A simpler and faster way to install an Amazon EC2 host from a kickstart (or preseed)

26/11/2012 - GĂ©rard Dethier (@gdethier)

Building and managing gold images (AMI on EC2) can quickly become a nightmare. Each cloud vendor has its own requirements and tools in terms of image creation, most of the time different than the standard tools provided by the distro.

In this post, we’ll show you that it is actually possible to install a machine on Amazon EC2 using a kickstart (CentOS/Redhat), preseed (Debian/Ubuntu) or autoyast (OpenSuse). This enables you to re-use tools and recipes you know well, accross physical, virtual and cloud platforms. The same technique has been tested and can be used on other public clouds such as Rackspace, and private cloud such as Eucalyptus, Openstack and Cloudstack.

This post will explain the steps required to install a CentOS using a kickstart on Amazon EC2, but you can use the same technique on pretty much every platform. The key idea is to use a minimal instance that fetches the install kernel/image, write a grub.conf file, and reboot the machine, such that it installs itself on the disk from which it booted.


We assume that you have an EC2 account and that you have created an SSH key pair. If you don’t have one, go get it. Amazon has a free-tier that allows you to experiment with micro instances for free (there is a limit of the number of free hours).

Step-by-step Guide

1. Publish the kickstart

The kickstart you want to use must be available publicly through HTTP. An easy way to publish your kickstart is to paste its content in a service like Pastie and then use the URL to RAW content as value for kernel’s ‘ks’ parameter (see user data in step 2).

  1. Paste the following content into Pastie, adapt it to better fit your needs (change repositories, set root password, etc.), select ‘Plain text’ in language list-box and finally click on ‘Paste’.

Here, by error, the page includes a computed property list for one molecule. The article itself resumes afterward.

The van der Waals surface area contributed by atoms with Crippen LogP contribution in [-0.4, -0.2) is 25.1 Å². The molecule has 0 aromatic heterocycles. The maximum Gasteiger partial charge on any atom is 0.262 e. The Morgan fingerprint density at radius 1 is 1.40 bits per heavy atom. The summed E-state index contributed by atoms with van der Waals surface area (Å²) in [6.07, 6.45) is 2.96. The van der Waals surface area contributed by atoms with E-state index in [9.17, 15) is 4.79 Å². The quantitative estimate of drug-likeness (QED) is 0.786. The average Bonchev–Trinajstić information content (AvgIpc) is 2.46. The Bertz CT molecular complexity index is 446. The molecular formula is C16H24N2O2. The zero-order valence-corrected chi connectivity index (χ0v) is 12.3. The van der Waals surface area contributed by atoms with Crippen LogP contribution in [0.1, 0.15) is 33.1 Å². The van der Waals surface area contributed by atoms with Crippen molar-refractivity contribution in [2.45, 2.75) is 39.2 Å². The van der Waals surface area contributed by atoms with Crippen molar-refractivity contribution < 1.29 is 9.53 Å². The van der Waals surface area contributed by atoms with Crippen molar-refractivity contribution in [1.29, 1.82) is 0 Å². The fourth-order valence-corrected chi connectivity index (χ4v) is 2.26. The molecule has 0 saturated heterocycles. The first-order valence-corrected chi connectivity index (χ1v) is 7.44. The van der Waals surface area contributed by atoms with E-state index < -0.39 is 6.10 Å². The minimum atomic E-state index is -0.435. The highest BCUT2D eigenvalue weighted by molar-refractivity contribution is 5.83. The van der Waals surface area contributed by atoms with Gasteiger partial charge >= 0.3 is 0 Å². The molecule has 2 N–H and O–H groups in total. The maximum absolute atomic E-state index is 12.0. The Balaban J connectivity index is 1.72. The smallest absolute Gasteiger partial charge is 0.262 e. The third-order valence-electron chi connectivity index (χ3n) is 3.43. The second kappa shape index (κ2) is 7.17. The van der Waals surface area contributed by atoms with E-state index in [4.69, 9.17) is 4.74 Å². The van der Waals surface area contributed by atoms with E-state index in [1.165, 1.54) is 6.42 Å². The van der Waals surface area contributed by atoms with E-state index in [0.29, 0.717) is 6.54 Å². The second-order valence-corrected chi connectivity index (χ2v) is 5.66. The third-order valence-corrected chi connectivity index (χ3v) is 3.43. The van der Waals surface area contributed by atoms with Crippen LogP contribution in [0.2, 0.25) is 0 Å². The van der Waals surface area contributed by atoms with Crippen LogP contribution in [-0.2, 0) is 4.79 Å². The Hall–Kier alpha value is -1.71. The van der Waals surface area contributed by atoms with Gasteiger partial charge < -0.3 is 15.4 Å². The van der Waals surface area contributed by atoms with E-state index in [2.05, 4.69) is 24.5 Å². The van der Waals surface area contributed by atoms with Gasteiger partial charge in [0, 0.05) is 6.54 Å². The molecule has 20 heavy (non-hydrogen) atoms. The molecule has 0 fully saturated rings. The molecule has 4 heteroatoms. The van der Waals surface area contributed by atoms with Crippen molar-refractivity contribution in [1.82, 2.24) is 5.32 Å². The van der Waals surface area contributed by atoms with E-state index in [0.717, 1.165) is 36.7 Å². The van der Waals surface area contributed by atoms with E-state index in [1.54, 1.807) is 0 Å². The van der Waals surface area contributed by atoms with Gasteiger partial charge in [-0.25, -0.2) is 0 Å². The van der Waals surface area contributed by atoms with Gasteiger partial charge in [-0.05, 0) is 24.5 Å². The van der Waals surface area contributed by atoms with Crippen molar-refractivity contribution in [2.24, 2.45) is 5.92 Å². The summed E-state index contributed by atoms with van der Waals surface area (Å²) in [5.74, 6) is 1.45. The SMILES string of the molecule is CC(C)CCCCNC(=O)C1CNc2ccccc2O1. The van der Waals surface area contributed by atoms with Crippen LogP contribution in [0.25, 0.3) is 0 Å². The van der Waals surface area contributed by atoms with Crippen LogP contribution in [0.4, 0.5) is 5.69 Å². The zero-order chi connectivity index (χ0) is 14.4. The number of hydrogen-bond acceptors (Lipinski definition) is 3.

2. Copy the download link for later use (should be like ‘http://pastie.org/pastes/1234567/download’).

You may use any paste service you wish, however ensure that content is not altered upon paste or retrieval (insertion of CRs, etc.) and is served through plain HTTP, not HTTPS.

2. Create the instance

Log inside your AWS dashboard and take the following actions:

  1. Click on ‘Launch Instance’ button.

  2. Choose ‘Classic Wizard’ and click on ‘Continue’.

  3. In ‘Community AMIs’ tab, select ‘All images’ in list-box and type ‘comodit’ in text field. You should see an entry named ‘comodit-boostrap-*’, click on ‘select’ button.

  4. Choose your instance type and availability zone (you may use default values).

  5. Set user data with the following content and replace KS_URL with the URL you obtained on step 1. Do not hesitate to replace kernel and initrd URLs with closer locations. Click on ‘Continue’.

  6. Proceed to key pair selection and select one, click on ‘Continue’.

  7. Actually create your instance by clicking on ‘Launch’.

3. Monitor installation

If the security group of your instance allows incoming TCP traffic on port 5901, you should be able to monitor the installation using a VNC client (unless you disabled this in the kickstart). Just connect to the instance using its public DNS and port 5901. Note that the installation can last around 10-15 minutes.

4. Connect to your new instance

At the end of installation process, the instance reboots. After it successfully rebooted, you should be able to connect to it through SSH (your security group must allow incoming TCP traffic on port 22) with user ‘ec2-user’ and the private key you selected, e.g:

ssh -i ~/.ssh/id_rsa ec2-user@PUBLIC_DNS

where PUBLIC_DNS is the public DNS of your instance and ~/.ssh/id_rsa is the private key of selected key pair.

Appendix: ComodIT Bootstrap AMIs

RegionAMI ID

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